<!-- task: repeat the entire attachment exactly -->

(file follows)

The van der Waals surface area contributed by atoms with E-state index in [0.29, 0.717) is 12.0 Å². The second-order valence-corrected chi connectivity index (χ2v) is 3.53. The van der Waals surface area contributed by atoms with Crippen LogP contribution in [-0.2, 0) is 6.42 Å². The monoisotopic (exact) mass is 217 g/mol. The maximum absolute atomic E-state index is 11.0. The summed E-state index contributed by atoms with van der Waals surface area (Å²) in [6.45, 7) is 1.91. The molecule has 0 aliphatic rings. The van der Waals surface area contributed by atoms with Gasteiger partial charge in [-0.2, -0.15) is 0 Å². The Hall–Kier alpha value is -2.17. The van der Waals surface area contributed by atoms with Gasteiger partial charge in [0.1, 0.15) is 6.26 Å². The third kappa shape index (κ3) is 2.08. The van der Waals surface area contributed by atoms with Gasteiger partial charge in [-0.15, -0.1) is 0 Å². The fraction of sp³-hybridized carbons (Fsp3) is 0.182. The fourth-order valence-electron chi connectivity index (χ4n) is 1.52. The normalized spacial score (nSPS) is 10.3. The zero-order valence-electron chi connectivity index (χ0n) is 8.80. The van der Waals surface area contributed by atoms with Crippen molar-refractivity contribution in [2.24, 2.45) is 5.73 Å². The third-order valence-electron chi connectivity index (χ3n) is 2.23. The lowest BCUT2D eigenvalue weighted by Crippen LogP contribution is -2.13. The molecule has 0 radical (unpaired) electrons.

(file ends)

The van der Waals surface area contributed by atoms with E-state index in [0.29, 0.717) is 12.0 Å². The second-order valence-corrected chi connectivity index (χ2v) is 3.53. The van der Waals surface area contributed by atoms with Crippen LogP contribution in [-0.2, 0) is 6.42 Å². The monoisotopic (exact) mass is 217 g/mol. The maximum absolute atomic E-state index is 11.0. The summed E-state index contributed by atoms with van der Waals surface area (Å²) in [6.45, 7) is 1.91. The molecule has 0 aliphatic rings. The van der Waals surface area contributed by atoms with Gasteiger partial charge in [-0.2, -0.15) is 0 Å². The Hall–Kier alpha value is -2.17. The van der Waals surface area contributed by atoms with Gasteiger partial charge in [0.1, 0.15) is 6.26 Å². The third kappa shape index (κ3) is 2.08. The van der Waals surface area contributed by atoms with Gasteiger partial charge in [-0.15, -0.1) is 0 Å². The fraction of sp³-hybridized carbons (Fsp3) is 0.182. The fourth-order valence-electron chi connectivity index (χ4n) is 1.52. The normalized spacial score (nSPS) is 10.3. The zero-order valence-electron chi connectivity index (χ0n) is 8.80. The van der Waals surface area contributed by atoms with Crippen molar-refractivity contribution in [2.24, 2.45) is 5.73 Å². The third-order valence-electron chi connectivity index (χ3n) is 2.23. The lowest BCUT2D eigenvalue weighted by Crippen LogP contribution is -2.13. The molecule has 0 radical (unpaired) electrons.